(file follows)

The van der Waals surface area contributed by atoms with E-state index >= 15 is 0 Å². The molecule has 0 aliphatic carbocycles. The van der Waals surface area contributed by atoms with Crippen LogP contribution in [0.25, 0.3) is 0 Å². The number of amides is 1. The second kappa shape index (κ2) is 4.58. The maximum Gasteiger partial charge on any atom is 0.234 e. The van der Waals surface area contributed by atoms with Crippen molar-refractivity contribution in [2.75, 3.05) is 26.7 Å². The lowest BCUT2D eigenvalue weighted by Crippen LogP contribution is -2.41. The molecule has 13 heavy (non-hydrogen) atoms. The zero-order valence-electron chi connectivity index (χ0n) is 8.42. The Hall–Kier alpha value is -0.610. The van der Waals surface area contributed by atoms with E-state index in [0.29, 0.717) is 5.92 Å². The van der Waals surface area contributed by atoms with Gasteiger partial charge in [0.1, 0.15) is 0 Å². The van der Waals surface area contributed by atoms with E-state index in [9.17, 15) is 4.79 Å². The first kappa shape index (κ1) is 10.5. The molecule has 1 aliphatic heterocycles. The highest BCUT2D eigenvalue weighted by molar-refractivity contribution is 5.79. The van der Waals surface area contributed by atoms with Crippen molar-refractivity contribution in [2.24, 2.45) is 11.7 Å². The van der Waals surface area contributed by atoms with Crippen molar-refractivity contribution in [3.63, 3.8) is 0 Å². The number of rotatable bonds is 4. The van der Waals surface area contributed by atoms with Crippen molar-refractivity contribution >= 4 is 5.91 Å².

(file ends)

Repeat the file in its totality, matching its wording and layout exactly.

The van der Waals surface area contributed by atoms with E-state index >= 15 is 0 Å². The molecule has 0 aliphatic carbocycles. The van der Waals surface area contributed by atoms with Crippen LogP contribution in [0.25, 0.3) is 0 Å². The number of amides is 1. The second kappa shape index (κ2) is 4.58. The maximum Gasteiger partial charge on any atom is 0.234 e. The van der Waals surface area contributed by atoms with Crippen molar-refractivity contribution in [2.75, 3.05) is 26.7 Å². The lowest BCUT2D eigenvalue weighted by Crippen LogP contribution is -2.41. The molecule has 13 heavy (non-hydrogen) atoms. The zero-order valence-electron chi connectivity index (χ0n) is 8.42. The Hall–Kier alpha value is -0.610. The van der Waals surface area contributed by atoms with E-state index in [0.29, 0.717) is 5.92 Å². The van der Waals surface area contributed by atoms with Gasteiger partial charge in [0.1, 0.15) is 0 Å². The van der Waals surface area contributed by atoms with E-state index in [9.17, 15) is 4.79 Å². The first kappa shape index (κ1) is 10.5. The molecule has 1 aliphatic heterocycles. The highest BCUT2D eigenvalue weighted by molar-refractivity contribution is 5.79. The van der Waals surface area contributed by atoms with Crippen molar-refractivity contribution in [2.24, 2.45) is 11.7 Å². The van der Waals surface area contributed by atoms with Crippen molar-refractivity contribution in [3.63, 3.8) is 0 Å². The number of rotatable bonds is 4. The van der Waals surface area contributed by atoms with Crippen molar-refractivity contribution >= 4 is 5.91 Å².